Critter Catching is going to be a major part of the game, so expect to hear more about it in the near future!

Sprint 1 – Here We Go! – Plan


Week of January 15th, 2017


  • The state of our WARP CORP is still ~insanely heckin’ good~
  • The Extinction-Level-Event (ELE) is at an all-time record of 42 weeks away. Indescribable!

The Pre-Sprints have been completed – we are now in the full sprint mode.

A last minute rearrangement of finances was able to get the cash reserves to record levels. I now have 42 weeks to, bluntly, “figure this shit out”

and figure it out I will!

I spent so much time on foundational work that it’s time to reap the benefits. This sprint won’t be bogged down by getting things up and running, and instead will pick up exactly where I left off.

One thing I am unsure of is exactly how much I can get done now that I have a full 40-60 hours worth of time to work. I, uh, presume it’ll be a great deal more than I was able to get done previously, but just how much more? We’ll have to do a real proper retrospective in 7 days time!


With the Were-Release paradigm firmly locked into place, this next week will be laser-focused on iterating over the Wolf build and turning into something that resembles an actual game.

I’m loathe to use the term ‘vertical slice’, and prefer instead to think of this as a ‘horizontal slice’. Things will be very rough still, but that’s ok, because between now and release we’re going to iterate a whole bunch of times.

In looking at my Kanban board, I want to get some core gameplay loops up and running ASAP. This includes bug hunting, fishing, dog commands, and basic movement around the game world. By the end of this sprint it should undeniably look like a game.

Ok, let’s do our best today.



Week of January 8th, 2017


This is it, friends. This big ol’ life change no longer needs to be spoken of in future tense or hypotheticals – it’s real.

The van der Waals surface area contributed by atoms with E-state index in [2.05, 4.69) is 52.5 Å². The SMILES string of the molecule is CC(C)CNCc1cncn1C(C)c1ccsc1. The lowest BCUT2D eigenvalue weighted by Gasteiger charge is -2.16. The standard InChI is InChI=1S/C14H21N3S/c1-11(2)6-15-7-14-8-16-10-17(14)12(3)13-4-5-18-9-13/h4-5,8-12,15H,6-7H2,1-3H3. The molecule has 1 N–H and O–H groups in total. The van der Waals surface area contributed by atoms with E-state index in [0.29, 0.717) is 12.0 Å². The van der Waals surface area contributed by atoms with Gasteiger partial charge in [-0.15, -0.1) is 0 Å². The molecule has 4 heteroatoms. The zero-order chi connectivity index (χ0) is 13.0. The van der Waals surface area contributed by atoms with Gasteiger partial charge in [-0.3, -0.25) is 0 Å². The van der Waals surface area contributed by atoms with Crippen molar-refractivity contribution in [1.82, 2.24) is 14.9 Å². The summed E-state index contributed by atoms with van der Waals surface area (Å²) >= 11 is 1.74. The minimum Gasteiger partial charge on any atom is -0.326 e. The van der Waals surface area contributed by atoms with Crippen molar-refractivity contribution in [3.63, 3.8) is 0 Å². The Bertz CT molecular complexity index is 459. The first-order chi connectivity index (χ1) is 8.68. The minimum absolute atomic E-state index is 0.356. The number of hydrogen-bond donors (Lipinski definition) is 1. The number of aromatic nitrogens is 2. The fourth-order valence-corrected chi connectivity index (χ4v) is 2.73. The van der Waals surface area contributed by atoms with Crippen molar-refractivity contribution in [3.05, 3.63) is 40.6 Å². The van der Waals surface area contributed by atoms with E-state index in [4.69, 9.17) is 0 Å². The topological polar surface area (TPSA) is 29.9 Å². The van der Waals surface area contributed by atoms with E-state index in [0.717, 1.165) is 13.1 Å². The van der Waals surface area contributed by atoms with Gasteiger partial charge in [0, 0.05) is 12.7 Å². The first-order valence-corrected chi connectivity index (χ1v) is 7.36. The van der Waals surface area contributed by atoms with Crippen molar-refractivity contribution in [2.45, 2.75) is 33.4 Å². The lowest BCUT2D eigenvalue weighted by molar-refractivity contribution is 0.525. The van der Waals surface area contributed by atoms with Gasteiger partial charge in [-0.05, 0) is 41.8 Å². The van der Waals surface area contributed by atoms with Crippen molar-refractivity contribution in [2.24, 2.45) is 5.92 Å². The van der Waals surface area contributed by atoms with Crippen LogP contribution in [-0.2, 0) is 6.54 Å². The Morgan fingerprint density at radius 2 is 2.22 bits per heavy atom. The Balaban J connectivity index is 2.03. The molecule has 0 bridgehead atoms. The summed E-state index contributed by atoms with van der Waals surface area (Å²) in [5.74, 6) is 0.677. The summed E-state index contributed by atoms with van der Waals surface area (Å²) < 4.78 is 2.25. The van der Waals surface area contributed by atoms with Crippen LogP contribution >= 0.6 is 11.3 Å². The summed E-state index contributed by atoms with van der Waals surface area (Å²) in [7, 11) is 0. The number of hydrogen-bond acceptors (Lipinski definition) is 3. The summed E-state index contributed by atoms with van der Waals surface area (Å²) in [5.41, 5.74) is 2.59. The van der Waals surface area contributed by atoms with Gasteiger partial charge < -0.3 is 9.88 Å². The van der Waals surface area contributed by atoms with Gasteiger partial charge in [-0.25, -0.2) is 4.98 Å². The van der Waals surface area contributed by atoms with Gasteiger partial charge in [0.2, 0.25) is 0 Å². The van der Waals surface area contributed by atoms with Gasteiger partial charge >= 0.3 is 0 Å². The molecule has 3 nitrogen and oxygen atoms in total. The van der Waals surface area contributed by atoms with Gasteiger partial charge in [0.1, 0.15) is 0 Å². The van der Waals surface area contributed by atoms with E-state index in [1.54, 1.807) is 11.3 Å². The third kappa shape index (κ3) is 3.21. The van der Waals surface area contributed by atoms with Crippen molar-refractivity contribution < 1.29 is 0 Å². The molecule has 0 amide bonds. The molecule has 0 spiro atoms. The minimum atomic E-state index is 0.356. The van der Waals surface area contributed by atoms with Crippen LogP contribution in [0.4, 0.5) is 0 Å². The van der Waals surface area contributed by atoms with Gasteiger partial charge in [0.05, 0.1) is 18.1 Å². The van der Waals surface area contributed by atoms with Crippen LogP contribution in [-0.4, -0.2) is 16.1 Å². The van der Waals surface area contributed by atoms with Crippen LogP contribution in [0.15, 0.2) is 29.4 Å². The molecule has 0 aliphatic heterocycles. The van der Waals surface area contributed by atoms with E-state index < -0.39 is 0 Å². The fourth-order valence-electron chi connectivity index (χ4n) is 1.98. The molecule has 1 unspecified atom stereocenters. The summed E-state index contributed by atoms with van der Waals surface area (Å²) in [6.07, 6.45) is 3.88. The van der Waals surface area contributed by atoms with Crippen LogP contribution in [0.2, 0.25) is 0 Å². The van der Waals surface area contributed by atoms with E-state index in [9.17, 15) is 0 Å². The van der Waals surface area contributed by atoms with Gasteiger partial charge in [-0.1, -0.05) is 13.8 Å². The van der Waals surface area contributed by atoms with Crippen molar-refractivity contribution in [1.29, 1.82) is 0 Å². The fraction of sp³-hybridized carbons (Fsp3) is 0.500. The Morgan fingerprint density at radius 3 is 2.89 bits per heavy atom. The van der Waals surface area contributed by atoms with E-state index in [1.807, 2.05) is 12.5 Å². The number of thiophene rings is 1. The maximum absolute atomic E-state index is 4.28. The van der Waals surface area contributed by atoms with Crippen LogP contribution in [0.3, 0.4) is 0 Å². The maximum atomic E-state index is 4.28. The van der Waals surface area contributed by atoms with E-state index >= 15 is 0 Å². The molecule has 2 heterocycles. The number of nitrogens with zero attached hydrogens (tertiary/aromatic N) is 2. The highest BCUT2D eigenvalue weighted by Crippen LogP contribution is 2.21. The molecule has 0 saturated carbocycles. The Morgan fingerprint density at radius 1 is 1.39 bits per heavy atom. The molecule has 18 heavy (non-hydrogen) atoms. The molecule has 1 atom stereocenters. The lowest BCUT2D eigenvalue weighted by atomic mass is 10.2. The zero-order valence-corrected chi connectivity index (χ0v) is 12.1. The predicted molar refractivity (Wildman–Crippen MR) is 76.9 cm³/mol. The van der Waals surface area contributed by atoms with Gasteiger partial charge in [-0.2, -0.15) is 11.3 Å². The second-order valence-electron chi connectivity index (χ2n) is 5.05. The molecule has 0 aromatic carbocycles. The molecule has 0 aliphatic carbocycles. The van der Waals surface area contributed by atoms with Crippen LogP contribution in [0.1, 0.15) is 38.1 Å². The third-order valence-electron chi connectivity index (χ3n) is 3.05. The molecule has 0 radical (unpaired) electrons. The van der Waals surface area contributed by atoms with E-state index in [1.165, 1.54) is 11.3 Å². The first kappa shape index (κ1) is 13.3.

(and yeah, it’s spectacular)

The career is dead; long live the career.

All in all this sprint was absolutely wonderful. I was able to get some real good work done, and I even published the first were-release – it’s not very good, of course, but it exists.

Just the act of putting up a build helped bring my goals and ideas into sharp focus. I now have a great sense for what the next release (code named “Snow”) has in store, as well as some strategies for getting there.

This is the final “Pre-Sprint”. What starts tomorrow is Sprint 1, and we’ll keep chugging away until this thing is finished or the wheels come flying off going highway speed.

Thanks for following along


  • The first official release has been, uh, released – no matter how rough, it’s impossible not to be proud of that
  • Lot of good work, like with a new text system, a very basic dog fetch, sea fly AI, and more
  • Oh, and I actually quit my job to dedicate my life to this new thing – guess that’s important?


  • Leaving work was incredibly melancholy. There are certainly some things I won’t miss, but those people? The people I sat with and worked with for 6 years? I miss them all terribly
  • Had some very frustrating Git moments in which I completely hosed my “master” branch seemingly by accident
    • Lesson learned? Treat master with a bit more respect and branch more often



Flavors of the Week

Well, it’s officially official now – you know, the whole terrifying thing of quitting my job to work on games full time. I’m scared. I’m excited. I’ll have more to say pretty soon.

For today, I want to talk a bit about how I’m going to manage my time now that it’s truly mine to spend.

I know myself: I don’t necessarily respond all that well to rigid structures, but I do respond well to gimmicks and patterns. Weird, right?